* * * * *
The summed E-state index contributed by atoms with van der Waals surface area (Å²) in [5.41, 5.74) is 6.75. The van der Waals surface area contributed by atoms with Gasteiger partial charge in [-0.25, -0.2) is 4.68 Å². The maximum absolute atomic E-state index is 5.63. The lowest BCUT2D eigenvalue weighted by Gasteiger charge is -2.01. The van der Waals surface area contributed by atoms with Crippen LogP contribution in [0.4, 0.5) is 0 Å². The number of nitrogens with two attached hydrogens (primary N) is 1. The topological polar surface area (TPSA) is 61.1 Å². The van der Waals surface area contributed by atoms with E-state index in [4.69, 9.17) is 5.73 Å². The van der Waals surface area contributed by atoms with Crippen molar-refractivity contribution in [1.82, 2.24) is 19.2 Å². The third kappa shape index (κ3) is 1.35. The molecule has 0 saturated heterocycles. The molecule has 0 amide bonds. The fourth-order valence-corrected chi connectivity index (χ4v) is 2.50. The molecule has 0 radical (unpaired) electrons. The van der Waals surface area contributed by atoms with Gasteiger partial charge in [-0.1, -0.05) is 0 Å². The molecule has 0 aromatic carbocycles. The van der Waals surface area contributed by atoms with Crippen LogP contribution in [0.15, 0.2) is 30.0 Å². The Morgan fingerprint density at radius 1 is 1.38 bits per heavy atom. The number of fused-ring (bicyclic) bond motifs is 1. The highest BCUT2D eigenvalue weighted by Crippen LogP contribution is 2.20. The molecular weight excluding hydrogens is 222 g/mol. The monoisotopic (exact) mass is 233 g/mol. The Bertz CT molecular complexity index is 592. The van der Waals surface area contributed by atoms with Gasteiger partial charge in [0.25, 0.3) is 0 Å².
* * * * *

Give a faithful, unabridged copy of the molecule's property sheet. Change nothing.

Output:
The summed E-state index contributed by atoms with van der Waals surface area (Å²) in [5.41, 5.74) is 6.75. The van der Waals surface area contributed by atoms with Gasteiger partial charge in [-0.25, -0.2) is 4.68 Å². The maximum absolute atomic E-state index is 5.63. The lowest BCUT2D eigenvalue weighted by Gasteiger charge is -2.01. The van der Waals surface area contributed by atoms with Crippen LogP contribution in [0.4, 0.5) is 0 Å². The number of nitrogens with two attached hydrogens (primary N) is 1. The topological polar surface area (TPSA) is 61.1 Å². The van der Waals surface area contributed by atoms with E-state index in [4.69, 9.17) is 5.73 Å². The van der Waals surface area contributed by atoms with Crippen molar-refractivity contribution in [1.82, 2.24) is 19.2 Å². The third kappa shape index (κ3) is 1.35. The molecule has 0 saturated heterocycles. The molecule has 0 amide bonds. The fourth-order valence-corrected chi connectivity index (χ4v) is 2.50. The molecule has 0 radical (unpaired) electrons. The van der Waals surface area contributed by atoms with Gasteiger partial charge in [-0.1, -0.05) is 0 Å². The molecule has 0 aromatic carbocycles. The van der Waals surface area contributed by atoms with Crippen LogP contribution in [0.15, 0.2) is 30.0 Å². The Morgan fingerprint density at radius 1 is 1.38 bits per heavy atom. The number of fused-ring (bicyclic) bond motifs is 1. The highest BCUT2D eigenvalue weighted by Crippen LogP contribution is 2.20. The molecular weight excluding hydrogens is 222 g/mol. The monoisotopic (exact) mass is 233 g/mol. The Bertz CT molecular complexity index is 592. The van der Waals surface area contributed by atoms with Gasteiger partial charge in [0.25, 0.3) is 0 Å².